The mission of Little Flower is rooted in the Church’s teachings and provides a space for mothers to experience the beauty and truth of the Catholic faith. 

This is not a shelter, this is a home. We’re like a family. Our goal is not self-sufficiency because God takes care of that. Our goal is really that they bond with their baby, that they have an encounter with Christ, that they are well, physically, mentally, and spiritually. This is a place to come in to rest from the world.”  

Sara Moran, founder of Little Flower Maternity Home

“We are a home of evangelization and a home of Christ in the light of Christ,” Moran added. “The mothers go to Mass with us. They don’t have to be Catholic, but there are many conversions that are happening. We teach theology of the body in our home, abstinence, healthy sexuality, and gender issues.”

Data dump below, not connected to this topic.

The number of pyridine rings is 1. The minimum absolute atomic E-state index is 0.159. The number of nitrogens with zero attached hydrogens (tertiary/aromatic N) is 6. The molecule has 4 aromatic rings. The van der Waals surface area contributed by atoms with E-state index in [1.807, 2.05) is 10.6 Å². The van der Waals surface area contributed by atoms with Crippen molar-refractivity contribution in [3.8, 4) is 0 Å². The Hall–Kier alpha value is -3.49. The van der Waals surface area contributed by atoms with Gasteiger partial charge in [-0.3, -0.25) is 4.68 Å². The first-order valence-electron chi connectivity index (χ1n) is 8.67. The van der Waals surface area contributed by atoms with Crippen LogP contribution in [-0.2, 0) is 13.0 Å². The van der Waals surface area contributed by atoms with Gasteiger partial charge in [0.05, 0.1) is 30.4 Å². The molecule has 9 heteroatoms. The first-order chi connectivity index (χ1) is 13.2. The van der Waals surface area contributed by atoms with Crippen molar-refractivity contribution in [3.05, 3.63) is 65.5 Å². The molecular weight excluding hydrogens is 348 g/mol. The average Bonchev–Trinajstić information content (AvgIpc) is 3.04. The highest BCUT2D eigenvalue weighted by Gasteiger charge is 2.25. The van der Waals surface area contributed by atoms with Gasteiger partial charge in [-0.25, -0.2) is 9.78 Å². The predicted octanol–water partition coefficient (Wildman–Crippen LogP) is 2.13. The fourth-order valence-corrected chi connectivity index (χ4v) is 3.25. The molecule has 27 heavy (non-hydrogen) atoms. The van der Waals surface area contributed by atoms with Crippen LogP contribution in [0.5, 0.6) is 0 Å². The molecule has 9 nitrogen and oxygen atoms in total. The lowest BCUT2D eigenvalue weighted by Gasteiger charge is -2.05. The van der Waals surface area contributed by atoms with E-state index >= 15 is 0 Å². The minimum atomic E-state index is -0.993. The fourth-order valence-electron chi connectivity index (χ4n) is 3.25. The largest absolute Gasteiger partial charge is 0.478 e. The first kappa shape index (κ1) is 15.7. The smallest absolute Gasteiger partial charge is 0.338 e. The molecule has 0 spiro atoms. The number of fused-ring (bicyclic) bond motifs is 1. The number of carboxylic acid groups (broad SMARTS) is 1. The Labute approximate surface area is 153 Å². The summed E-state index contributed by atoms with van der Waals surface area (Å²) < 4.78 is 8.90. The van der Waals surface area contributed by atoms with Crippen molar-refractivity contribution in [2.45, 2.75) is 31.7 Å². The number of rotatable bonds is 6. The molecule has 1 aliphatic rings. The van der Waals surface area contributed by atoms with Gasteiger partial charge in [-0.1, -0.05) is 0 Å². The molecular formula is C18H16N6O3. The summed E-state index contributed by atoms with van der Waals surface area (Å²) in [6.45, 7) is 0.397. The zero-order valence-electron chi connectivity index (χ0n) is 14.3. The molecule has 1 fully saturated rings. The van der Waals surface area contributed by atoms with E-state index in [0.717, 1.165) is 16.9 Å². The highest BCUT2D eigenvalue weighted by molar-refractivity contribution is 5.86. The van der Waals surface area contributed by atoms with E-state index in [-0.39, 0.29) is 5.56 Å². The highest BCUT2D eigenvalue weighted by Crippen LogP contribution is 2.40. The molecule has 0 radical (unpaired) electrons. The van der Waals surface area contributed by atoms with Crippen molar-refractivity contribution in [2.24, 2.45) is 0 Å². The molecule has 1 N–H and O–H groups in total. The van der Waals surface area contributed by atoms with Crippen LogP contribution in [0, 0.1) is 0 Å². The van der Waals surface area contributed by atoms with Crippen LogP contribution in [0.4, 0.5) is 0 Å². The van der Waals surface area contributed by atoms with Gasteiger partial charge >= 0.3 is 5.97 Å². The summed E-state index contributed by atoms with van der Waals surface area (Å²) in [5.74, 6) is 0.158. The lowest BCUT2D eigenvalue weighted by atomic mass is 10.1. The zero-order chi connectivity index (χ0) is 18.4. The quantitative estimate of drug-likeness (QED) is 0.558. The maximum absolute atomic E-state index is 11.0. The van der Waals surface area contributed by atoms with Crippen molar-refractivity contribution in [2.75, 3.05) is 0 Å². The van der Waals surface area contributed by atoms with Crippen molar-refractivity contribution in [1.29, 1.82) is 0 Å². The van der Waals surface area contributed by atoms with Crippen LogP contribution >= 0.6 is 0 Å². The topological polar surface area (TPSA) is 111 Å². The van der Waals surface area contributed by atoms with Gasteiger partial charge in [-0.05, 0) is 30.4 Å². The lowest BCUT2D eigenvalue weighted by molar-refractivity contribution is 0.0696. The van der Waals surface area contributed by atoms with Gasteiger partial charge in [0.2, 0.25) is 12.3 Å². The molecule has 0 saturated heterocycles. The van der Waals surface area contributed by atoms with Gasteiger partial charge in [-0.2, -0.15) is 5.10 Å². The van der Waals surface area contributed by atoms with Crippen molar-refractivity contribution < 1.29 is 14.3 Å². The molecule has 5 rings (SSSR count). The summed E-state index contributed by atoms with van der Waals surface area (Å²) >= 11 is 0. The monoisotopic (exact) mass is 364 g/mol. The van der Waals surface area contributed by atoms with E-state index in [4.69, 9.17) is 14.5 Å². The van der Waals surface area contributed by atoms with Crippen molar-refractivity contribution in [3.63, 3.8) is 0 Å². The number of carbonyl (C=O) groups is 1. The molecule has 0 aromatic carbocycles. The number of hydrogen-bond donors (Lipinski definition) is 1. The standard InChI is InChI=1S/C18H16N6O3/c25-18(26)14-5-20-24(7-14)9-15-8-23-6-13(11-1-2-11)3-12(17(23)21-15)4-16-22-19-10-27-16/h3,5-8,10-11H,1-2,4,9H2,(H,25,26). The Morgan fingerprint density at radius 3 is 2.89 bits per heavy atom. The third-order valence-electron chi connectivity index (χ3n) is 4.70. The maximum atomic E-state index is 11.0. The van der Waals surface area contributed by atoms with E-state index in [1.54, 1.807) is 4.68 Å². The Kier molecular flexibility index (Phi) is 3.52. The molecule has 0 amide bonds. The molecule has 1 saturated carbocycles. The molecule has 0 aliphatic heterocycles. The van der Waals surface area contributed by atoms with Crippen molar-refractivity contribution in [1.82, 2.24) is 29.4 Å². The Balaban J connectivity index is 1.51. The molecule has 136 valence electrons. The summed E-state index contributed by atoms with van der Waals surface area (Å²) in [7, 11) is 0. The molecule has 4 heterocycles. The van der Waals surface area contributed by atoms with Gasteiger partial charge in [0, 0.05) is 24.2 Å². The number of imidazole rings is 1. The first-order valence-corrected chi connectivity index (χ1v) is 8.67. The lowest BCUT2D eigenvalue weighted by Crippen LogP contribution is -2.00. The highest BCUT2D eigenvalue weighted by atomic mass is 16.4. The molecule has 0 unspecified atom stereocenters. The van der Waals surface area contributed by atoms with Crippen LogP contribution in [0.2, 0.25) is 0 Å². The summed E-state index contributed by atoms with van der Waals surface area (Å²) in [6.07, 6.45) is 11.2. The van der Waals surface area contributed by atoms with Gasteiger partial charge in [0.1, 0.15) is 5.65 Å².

The home is staffed by interns who commit to spend at least three months living in community and serving these moms 24/7, something that may also allow them to have the opportunity of an encounter with Christ.  

Not only does Little Flower Maternity Home help pregnant women through the process of having a baby, it also supports them after giving birth. They ask that mothers take a six-month maternity leave to bond with their babies and live in community with other moms who are going through the same circumstances.